Remembering the order of information is key for humans to learn new information, participate in conversations, and generally plan daily activities. According to a study published in PLoS ONE, a team of researchers from Stockholm University showed that even our closest relatives — such as bonobos — don’t have the same abilities.
“The study contributes another piece of the puzzle to the question of how the mental abilities of humans and other animals differ and why only humans speak languages, plan space travel, and have learned to exploit the earth so efficiently that we now pose a serious threat to countless other life forms,” said Johan Lind, associate professor in ethology and deputy director at the Center for Cultural Evolution, Stockholm University.
Earlier research by the same team showed that only humans can remember sequential information, an essential way to learn new information. Now, they want to know if bonobos, one of humans’ closest relatives, can learn the same way. “We have previously analyzed a large number of studies that suggest that only humans recognize and remember sequential information faithfully. But, even though we analyzed data from a number of mammals and birds, including monkeys, there has been a lack of information from our closest relatives, the other great apes”, said Lind.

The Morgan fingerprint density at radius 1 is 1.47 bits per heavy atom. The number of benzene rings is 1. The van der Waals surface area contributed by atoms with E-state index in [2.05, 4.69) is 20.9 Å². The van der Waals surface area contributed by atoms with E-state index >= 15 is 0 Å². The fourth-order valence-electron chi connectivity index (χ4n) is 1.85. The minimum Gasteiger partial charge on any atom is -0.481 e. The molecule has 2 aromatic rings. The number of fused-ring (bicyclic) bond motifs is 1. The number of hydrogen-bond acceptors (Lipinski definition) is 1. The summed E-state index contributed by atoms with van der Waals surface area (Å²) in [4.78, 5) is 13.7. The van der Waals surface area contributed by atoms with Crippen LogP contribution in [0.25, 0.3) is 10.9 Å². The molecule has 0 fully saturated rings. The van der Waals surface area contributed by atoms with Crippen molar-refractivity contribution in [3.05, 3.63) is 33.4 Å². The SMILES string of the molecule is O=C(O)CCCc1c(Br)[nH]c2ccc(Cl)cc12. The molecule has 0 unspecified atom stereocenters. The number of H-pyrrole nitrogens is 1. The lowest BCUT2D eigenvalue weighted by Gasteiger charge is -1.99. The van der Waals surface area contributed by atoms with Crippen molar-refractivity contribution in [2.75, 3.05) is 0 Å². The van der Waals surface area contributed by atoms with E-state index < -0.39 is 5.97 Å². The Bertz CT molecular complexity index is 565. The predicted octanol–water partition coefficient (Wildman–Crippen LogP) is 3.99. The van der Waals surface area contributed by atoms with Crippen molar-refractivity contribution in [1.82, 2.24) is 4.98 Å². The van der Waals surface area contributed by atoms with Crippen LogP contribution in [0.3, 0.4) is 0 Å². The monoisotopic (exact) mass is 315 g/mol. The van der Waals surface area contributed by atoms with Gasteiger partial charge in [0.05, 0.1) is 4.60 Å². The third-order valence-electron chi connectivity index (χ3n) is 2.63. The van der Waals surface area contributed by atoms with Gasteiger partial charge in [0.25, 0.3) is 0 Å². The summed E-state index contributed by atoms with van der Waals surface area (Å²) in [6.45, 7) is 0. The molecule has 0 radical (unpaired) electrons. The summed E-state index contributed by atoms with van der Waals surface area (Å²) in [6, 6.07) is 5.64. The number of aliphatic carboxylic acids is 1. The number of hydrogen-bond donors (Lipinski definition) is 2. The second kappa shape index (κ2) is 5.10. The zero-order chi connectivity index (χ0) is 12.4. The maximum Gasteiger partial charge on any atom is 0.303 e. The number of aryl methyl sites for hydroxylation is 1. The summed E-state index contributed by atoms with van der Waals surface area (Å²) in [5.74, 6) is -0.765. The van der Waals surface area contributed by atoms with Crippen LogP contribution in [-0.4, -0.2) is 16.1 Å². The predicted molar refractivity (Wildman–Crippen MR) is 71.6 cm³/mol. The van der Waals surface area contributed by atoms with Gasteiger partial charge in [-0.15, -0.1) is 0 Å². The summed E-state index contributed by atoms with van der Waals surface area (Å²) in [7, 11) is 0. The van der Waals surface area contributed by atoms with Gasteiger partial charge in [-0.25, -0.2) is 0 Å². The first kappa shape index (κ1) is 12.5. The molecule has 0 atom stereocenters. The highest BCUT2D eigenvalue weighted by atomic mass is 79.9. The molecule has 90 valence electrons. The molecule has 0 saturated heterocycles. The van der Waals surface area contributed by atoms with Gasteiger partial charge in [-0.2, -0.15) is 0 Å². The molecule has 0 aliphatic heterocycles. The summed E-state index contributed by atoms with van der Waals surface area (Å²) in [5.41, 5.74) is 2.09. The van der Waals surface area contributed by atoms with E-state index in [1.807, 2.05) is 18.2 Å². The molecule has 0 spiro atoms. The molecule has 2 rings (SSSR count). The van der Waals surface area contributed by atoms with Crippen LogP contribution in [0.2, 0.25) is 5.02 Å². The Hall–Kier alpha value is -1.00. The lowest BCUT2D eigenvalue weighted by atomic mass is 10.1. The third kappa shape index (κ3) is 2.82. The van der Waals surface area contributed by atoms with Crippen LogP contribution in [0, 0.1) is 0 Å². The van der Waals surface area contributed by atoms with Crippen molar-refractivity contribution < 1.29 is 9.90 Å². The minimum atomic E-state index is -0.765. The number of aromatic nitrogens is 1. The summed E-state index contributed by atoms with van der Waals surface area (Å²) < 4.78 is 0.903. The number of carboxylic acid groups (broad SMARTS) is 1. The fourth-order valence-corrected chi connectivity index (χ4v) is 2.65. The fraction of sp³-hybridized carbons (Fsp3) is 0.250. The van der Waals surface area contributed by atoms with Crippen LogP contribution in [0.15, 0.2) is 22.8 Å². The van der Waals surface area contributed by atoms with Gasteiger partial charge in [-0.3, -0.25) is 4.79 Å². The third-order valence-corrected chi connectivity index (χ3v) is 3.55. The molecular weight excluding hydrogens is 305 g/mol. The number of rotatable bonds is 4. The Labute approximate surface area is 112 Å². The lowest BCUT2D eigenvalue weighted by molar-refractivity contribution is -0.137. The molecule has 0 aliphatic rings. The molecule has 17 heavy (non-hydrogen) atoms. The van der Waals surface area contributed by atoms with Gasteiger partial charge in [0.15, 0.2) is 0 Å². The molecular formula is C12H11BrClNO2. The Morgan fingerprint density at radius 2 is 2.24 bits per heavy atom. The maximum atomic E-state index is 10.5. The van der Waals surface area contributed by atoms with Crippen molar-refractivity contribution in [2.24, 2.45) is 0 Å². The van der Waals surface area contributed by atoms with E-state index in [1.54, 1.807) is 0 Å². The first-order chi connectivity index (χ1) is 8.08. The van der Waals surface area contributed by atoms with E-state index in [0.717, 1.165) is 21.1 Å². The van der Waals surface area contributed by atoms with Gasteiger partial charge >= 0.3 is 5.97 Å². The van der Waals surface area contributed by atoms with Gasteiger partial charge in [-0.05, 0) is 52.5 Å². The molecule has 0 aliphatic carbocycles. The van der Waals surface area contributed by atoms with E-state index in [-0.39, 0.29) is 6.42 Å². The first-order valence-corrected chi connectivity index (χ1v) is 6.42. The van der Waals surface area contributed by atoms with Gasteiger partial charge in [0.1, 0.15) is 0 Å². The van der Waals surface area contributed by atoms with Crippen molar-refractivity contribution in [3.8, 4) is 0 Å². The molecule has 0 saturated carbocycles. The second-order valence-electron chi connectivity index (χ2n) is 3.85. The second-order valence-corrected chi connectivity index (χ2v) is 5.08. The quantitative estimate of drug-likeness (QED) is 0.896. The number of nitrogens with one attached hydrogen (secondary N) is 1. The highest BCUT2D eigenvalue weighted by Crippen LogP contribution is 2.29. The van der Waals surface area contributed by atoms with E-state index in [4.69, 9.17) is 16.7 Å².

For this study, the team tested the memory abilities of bonobos and humans. Participants had to learn short sequences and press the correct order on a screen. This included, for example, pressing right if a yellow square came before a blue square or pressing left if it was the other way around. Bonobos struggled with this task, while humans learned to identify the sequence immediately.
“The study shows that bonobos forget that they have seen a blue square already five to 10 seconds after it has disappeared from the screen and that they have great difficulty learning to distinguish the sequences blue-square-before-yellow-square from yellow-square- before-blue-square, even though they have been trained for thousands of trials”, says Vera Vinken, who studied at Stockholm University.
“We now know that our closest relatives do not share the same sequential mental abilities with humans. But even if the results indicate that their working memory works in principle in the same way as in rats and pigeons, no one has yet demonstrated this in practice”, said Magnus Enquist, professor emeritus and one of the founders of the Center for Cultural Evolution.
These results support the sequence memory-hypothesis, which suggests that at some point during evolution, humans developed an ability to remember and process sequences. This is a unique human characteristic essential for language, planning ability, and sequential thinking.
Lind J, Vinken V, Jonsson M, Ghirlanda S, Enquist M. A test of memory for stimulus sequences in great apes. PLoS One. 2023 Sep 6;18(9):e0290546. doi: 10.1371/journal.pone.0290546.